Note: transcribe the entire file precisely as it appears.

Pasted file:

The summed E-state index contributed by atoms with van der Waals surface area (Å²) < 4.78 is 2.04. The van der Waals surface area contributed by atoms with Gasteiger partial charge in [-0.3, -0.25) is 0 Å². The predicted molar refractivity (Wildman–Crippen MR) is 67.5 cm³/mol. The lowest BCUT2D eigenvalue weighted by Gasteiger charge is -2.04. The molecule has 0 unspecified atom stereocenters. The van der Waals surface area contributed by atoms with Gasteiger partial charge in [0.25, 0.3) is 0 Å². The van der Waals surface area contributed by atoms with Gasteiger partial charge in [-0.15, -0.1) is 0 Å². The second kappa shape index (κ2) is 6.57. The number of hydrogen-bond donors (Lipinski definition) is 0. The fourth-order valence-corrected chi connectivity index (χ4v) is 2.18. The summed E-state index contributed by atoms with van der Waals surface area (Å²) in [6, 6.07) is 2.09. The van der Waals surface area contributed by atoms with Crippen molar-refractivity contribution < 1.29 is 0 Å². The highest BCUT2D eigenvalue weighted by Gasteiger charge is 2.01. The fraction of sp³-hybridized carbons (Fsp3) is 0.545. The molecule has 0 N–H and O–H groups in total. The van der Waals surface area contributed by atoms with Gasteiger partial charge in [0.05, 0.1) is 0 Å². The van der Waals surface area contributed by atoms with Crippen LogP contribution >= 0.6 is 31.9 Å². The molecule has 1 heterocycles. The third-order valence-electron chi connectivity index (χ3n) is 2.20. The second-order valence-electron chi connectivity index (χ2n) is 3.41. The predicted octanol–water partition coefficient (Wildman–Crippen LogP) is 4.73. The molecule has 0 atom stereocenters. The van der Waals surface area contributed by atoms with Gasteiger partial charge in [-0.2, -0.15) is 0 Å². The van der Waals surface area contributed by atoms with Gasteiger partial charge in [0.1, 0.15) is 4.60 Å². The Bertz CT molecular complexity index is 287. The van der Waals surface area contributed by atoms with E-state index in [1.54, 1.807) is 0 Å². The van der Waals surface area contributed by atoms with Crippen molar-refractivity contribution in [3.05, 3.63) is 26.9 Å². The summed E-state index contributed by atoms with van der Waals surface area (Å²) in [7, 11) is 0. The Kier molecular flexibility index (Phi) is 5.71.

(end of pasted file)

The summed E-state index contributed by atoms with van der Waals surface area (Å²) < 4.78 is 2.04. The van der Waals surface area contributed by atoms with Gasteiger partial charge in [-0.3, -0.25) is 0 Å². The predicted molar refractivity (Wildman–Crippen MR) is 67.5 cm³/mol. The lowest BCUT2D eigenvalue weighted by Gasteiger charge is -2.04. The molecule has 0 unspecified atom stereocenters. The van der Waals surface area contributed by atoms with Gasteiger partial charge in [0.25, 0.3) is 0 Å². The van der Waals surface area contributed by atoms with Gasteiger partial charge in [-0.15, -0.1) is 0 Å². The second kappa shape index (κ2) is 6.57. The number of hydrogen-bond donors (Lipinski definition) is 0. The fourth-order valence-corrected chi connectivity index (χ4v) is 2.18. The summed E-state index contributed by atoms with van der Waals surface area (Å²) in [6, 6.07) is 2.09. The van der Waals surface area contributed by atoms with Crippen molar-refractivity contribution < 1.29 is 0 Å². The highest BCUT2D eigenvalue weighted by Gasteiger charge is 2.01. The fraction of sp³-hybridized carbons (Fsp3) is 0.545. The molecule has 0 N–H and O–H groups in total. The van der Waals surface area contributed by atoms with Gasteiger partial charge in [0.05, 0.1) is 0 Å². The van der Waals surface area contributed by atoms with Crippen LogP contribution >= 0.6 is 31.9 Å². The molecule has 1 heterocycles. The third-order valence-electron chi connectivity index (χ3n) is 2.20. The second-order valence-electron chi connectivity index (χ2n) is 3.41. The predicted octanol–water partition coefficient (Wildman–Crippen LogP) is 4.73. The molecule has 0 atom stereocenters. The van der Waals surface area contributed by atoms with Gasteiger partial charge in [-0.2, -0.15) is 0 Å². The van der Waals surface area contributed by atoms with Gasteiger partial charge in [0.1, 0.15) is 4.60 Å². The Bertz CT molecular complexity index is 287. The van der Waals surface area contributed by atoms with E-state index in [1.54, 1.807) is 0 Å². The van der Waals surface area contributed by atoms with Crippen molar-refractivity contribution in [3.05, 3.63) is 26.9 Å². The summed E-state index contributed by atoms with van der Waals surface area (Å²) in [7, 11) is 0. The Kier molecular flexibility index (Phi) is 5.71.